Plus, a quality muzzle brake allows younger shooters, or ladies or those that are sensitive to recoil (nothing at all wrong with admitting that either) to shoot rifles that allow them to dramatically extend their effective range on big game. I have heard many times that if you need a muzzle brake, your shooting to big of a rifle, BUNK! With todays technology, why not use a brake, no real good reason not to.
Add to that, the ability to use larger rifles. If a new shooter can shoot a 300 RUM just as easily as a 243 Win with the same level of precision, WHY NOT use the larger chambering, especially on larger game.
That said, even with the best muzzle brakes, you simply can not tame down a 338 RUM like you can a 300 RUM. This is because of a couple things. Bullet weight is one and the other is muzzle gas pressure. This is what makes any muzzle brake work, muzzle gas. The higher the pressure at the muzzle, the more effective the brake will be at reducing felt recoil. The larger the bore size, the lower the muzzle pressure the less effective the muzzle brakes are at reducing felt recoil. This is not to say muzzle brakes are not extremely effective with 338 caliber magnums, they certainly are but even the best designs will reduce the 338s recoil to that of around a 270 Win or 30-06. Not bad at all but to some still to much to shoot accurately. The 300 RUM however can be reduced to that of around the 243 in a sporter weight rifle which anyone with practice can easily master.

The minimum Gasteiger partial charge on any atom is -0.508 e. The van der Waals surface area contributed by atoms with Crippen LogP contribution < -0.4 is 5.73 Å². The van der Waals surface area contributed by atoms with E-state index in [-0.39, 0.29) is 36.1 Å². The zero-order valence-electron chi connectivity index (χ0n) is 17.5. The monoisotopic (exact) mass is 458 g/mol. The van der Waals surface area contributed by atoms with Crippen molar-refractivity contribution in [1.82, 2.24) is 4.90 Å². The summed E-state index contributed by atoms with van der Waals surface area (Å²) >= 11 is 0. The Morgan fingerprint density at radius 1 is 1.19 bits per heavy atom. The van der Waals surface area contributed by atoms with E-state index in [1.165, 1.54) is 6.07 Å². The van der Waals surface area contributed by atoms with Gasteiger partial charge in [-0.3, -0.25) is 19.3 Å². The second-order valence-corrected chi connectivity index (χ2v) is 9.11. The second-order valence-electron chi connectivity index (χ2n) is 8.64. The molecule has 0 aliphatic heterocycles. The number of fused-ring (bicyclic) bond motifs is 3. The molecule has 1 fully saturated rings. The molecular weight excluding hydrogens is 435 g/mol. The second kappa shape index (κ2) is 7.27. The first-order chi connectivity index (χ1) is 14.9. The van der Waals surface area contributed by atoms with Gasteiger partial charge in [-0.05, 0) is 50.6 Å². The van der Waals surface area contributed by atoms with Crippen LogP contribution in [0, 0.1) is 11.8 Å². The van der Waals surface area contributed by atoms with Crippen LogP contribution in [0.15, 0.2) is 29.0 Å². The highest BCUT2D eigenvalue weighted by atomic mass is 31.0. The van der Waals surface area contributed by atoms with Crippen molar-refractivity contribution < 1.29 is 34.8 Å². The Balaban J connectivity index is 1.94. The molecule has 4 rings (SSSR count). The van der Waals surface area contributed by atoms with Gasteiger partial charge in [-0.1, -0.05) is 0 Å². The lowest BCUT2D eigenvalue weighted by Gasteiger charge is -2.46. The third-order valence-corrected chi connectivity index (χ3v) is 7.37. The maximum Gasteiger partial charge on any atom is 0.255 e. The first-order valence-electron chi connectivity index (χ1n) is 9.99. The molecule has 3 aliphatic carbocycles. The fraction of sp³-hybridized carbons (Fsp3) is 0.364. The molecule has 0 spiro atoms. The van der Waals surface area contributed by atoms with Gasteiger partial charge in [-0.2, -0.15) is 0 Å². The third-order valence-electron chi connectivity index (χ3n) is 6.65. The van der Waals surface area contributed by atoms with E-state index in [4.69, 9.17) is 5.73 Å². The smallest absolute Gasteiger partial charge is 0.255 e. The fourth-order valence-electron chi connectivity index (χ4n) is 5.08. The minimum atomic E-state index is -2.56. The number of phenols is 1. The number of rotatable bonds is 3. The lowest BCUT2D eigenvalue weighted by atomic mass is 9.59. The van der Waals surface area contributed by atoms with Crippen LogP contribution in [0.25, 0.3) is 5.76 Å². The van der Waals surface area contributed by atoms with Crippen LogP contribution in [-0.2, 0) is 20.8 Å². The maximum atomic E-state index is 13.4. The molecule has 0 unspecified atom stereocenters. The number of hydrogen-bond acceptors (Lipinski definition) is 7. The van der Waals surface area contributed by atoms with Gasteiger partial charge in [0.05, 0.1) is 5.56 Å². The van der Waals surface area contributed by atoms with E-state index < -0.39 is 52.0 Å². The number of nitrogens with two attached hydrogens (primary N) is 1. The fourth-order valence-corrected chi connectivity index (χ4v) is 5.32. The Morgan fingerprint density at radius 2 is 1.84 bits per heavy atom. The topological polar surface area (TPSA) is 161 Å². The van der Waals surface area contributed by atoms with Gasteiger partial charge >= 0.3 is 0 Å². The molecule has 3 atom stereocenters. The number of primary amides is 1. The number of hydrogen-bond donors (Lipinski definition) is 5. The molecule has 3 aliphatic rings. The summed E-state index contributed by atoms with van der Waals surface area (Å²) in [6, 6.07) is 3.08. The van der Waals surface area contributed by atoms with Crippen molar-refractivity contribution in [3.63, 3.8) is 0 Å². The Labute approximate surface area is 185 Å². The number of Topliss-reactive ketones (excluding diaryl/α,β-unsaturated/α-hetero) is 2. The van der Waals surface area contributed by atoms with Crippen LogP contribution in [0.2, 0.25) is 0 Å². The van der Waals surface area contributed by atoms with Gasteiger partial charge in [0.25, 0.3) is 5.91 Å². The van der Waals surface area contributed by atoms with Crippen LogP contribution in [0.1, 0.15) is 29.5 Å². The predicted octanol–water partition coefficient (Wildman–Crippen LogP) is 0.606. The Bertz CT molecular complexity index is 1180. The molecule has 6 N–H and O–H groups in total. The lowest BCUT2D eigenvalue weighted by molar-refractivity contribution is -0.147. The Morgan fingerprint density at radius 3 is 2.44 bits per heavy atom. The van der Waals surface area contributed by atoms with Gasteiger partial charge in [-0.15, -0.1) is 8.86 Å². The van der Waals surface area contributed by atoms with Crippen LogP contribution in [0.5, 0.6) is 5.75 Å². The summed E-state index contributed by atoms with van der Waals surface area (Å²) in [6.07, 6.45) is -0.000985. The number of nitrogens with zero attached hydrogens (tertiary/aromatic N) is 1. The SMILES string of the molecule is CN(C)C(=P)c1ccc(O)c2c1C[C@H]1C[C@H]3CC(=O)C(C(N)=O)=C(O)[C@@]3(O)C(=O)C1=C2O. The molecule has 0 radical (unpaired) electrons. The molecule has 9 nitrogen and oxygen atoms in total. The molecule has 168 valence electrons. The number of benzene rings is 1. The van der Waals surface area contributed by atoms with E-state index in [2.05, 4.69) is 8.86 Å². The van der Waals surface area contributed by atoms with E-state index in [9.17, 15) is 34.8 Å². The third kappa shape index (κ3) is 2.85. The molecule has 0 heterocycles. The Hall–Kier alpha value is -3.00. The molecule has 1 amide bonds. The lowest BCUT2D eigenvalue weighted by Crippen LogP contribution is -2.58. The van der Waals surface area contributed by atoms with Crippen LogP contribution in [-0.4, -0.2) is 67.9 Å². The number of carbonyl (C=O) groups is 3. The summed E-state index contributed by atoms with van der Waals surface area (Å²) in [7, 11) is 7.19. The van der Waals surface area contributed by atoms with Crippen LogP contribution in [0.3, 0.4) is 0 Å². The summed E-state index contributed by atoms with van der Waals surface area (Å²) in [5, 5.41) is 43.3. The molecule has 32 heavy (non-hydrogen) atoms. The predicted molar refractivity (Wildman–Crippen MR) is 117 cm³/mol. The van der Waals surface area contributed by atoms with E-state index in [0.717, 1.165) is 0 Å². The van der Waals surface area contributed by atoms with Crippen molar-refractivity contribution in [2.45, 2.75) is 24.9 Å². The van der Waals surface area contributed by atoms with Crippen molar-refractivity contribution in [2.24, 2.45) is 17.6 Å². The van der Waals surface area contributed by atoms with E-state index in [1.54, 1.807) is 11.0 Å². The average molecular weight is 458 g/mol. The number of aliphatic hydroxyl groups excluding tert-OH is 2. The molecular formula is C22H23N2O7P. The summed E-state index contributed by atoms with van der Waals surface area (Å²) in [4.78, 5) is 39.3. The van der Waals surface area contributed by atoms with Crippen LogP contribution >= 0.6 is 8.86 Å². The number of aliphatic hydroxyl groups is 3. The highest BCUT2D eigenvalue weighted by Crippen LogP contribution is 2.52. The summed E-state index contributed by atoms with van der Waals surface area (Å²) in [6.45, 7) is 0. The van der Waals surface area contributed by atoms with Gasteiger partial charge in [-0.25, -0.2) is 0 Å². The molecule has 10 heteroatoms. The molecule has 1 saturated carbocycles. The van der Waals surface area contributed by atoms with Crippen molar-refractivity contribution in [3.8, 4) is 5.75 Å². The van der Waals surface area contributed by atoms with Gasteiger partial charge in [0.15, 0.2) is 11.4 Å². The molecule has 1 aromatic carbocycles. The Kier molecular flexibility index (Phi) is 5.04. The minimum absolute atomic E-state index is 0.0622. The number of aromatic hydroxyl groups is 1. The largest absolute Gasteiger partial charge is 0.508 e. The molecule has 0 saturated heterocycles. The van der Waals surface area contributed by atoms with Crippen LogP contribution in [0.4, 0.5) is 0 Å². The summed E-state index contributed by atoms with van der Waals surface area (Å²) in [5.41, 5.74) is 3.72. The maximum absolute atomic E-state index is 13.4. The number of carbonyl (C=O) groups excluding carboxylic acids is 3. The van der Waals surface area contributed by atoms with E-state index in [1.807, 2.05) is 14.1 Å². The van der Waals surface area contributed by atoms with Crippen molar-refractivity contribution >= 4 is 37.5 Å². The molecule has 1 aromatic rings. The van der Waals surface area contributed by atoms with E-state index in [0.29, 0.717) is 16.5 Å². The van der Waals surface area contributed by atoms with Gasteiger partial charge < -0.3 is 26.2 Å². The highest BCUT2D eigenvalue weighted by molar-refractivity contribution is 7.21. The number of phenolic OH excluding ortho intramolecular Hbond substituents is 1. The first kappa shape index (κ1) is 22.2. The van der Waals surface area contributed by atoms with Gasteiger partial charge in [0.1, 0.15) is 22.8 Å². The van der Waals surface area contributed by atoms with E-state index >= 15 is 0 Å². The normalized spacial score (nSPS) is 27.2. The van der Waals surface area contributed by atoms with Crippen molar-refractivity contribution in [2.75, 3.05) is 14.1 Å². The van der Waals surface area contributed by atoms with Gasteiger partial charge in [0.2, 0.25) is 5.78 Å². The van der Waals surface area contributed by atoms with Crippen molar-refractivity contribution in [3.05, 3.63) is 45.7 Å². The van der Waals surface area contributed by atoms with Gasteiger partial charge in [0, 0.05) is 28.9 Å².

Barrel life. I mention this only because its a fact that the 338 RUM has a longer throat life then the 300 RUM. That said, if you heat either of them up, you can burn out a throat in under 400 rounds. IF you take care of both, you will easily top 1500 rounds with either of them.
lets be honest, for most of us, how long would 1500 rounds of barrel life last with our big game rifles, pretty much a hunting carreer and thats with serious big game hunters. For those that do not or can not shoot as much as we usually do, either would easily last several hunting careers!!!
For those that do shoot alot, yes the 338 RUM would get you 500 to 700 rounds longer barrel life but in my opinion is this worth considering the 338 RUM a better choice, not really, the top two considerations would far outweigh this thrid one in my opinion.
So in closing, decide the following:
-Game to be hunted
-Recoil threshold or what recoil you want to put up with
-Is barrel life a real concern or something we just hear talked about
Answer those three questions honestly and it will point you right to the chambering that is best for your needs.
Allen Precision Shooting
Home of the Allen Magnum, Allen Xpress and Allen Tactical Wildcats and the Painkiller Muzzle brakes.